My initial reason for writing And A Bang on the Ear was to leave my children, Eileen and Joe, a legacy of sorts, to show them exactly what it’s like to be their Daddy. What I go through every day for them. To make them happy and safe. And to hopefully instil the same morals and values that I grew up with.
Hopefully it will help make them more resilient in life, and teach them a bit of empathy for the things and people that matter – and not to shy away from asking questions, or talking to people with a disability.
Armed with the sense of grit that my parents instilled in me during the tough 1980s and early 1990s, I went back to school, college and then struck out on my own to travel the world. I learned about other countries, and their more relaxed attitudes towards people with disabilities.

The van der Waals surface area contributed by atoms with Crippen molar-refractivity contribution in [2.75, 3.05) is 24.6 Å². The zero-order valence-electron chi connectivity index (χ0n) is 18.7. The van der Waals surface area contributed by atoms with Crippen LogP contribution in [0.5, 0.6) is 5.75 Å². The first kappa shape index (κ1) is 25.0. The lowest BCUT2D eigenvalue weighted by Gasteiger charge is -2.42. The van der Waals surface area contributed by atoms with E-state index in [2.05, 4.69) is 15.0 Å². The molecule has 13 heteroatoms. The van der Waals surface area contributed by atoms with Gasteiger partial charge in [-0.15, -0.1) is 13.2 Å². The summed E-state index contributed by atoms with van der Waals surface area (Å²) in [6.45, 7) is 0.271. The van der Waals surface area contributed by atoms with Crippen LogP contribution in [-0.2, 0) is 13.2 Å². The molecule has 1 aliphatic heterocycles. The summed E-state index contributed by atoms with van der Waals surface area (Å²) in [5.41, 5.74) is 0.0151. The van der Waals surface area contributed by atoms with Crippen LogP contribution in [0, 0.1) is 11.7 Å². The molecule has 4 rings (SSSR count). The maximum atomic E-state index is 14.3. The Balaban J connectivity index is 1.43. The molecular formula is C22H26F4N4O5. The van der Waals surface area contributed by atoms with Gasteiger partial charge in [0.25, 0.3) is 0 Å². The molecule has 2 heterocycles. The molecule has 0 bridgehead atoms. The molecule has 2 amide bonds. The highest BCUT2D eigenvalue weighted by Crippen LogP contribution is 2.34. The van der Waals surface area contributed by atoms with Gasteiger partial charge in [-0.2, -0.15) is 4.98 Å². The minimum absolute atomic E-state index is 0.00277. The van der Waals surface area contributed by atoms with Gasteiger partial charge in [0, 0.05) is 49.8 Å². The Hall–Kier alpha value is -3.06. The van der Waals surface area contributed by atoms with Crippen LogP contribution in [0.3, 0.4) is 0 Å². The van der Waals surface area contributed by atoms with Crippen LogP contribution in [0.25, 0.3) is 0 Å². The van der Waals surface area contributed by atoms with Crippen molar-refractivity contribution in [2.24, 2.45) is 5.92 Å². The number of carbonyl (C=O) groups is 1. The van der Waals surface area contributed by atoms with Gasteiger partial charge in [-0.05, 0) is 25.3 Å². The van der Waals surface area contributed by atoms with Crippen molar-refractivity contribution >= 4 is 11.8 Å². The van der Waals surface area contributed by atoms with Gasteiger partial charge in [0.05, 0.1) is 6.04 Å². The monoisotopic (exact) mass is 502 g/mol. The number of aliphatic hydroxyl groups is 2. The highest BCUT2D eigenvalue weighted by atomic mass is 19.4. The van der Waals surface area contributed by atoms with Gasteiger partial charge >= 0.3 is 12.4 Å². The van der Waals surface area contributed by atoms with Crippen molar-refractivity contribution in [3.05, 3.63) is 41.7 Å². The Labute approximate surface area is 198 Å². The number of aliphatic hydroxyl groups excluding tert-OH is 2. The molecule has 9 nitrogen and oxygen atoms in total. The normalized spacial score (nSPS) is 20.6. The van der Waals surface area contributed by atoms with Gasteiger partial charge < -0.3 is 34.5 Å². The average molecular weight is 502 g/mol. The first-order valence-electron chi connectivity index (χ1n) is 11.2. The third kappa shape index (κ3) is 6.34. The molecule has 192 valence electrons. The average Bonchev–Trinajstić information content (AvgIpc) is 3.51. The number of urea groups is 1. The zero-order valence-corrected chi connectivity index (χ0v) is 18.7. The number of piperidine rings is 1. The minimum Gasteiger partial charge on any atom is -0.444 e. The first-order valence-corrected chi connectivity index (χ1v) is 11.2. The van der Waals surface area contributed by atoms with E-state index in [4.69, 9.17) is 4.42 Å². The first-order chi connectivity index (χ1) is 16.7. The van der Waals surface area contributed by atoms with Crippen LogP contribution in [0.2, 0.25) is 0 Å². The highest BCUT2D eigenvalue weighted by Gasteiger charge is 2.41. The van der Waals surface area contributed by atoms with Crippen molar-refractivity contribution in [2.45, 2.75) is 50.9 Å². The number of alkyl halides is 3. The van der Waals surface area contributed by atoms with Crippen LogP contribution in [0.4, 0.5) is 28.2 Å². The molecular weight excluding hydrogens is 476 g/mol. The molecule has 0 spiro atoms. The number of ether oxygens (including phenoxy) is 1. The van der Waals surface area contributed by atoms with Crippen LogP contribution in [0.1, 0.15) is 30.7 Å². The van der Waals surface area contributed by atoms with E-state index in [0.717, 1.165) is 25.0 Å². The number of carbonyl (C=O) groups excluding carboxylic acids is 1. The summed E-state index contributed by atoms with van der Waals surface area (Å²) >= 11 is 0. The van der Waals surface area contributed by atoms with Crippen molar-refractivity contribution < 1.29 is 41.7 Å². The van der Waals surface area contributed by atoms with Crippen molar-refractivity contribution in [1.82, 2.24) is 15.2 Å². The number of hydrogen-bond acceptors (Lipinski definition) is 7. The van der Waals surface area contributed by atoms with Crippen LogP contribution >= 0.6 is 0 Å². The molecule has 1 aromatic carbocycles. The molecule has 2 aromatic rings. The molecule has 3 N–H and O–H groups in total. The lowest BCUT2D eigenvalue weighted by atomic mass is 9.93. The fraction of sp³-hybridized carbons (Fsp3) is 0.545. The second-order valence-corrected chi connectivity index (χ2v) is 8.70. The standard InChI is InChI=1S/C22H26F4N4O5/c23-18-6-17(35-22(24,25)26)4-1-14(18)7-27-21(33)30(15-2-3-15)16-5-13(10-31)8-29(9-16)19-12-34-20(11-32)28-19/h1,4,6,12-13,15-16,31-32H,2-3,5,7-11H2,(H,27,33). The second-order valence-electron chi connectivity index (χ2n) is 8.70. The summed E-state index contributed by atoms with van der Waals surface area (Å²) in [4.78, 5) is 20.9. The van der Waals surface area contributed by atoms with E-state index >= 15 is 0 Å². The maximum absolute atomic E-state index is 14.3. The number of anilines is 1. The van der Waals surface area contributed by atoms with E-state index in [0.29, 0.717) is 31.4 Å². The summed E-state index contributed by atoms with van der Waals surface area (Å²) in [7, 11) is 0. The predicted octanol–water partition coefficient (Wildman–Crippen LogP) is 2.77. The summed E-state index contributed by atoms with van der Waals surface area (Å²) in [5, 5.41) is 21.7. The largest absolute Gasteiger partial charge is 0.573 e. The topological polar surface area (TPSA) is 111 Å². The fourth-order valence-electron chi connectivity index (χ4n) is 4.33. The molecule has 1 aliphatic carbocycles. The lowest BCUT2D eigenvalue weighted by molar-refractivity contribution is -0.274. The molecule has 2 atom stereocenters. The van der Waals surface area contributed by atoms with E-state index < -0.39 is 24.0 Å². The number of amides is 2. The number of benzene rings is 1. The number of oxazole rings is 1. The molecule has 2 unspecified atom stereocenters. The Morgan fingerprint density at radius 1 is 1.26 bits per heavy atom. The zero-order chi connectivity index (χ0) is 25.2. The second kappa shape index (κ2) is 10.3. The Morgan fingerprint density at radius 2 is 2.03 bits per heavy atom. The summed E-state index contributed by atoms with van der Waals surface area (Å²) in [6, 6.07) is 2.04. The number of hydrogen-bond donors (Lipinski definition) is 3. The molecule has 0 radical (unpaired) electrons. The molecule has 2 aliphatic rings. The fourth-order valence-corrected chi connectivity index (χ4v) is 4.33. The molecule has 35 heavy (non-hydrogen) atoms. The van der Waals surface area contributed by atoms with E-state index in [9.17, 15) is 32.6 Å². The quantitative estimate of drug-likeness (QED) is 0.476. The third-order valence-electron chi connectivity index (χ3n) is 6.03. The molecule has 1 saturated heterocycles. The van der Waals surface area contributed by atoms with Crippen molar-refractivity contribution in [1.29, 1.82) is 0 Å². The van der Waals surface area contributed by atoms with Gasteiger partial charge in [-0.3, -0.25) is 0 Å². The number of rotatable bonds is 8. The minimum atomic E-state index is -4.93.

Sport has given me far more than it has taken from me and I’ll always be an avid watcher now, rather than a player. What happened to me was definitely character-building, and I think sport teaches kids that. It won’t always go their way because there’s always someone bigger, better, faster and wiser, but you can always strive to be better.
When I see both my kids playing for the team I played with, that fills me with a myriad of emotions, particularly pride.
The very important subject of concussion and brain injuries – not just in sport – has been in my mind ever since my own injury, and I always felt that this was an important story to tell. I would also be very interested to hear what elite athletes think about my story.
And A Bang on the Ear by Phil Quinlan with Steve O’Rourke is available in our shops and online.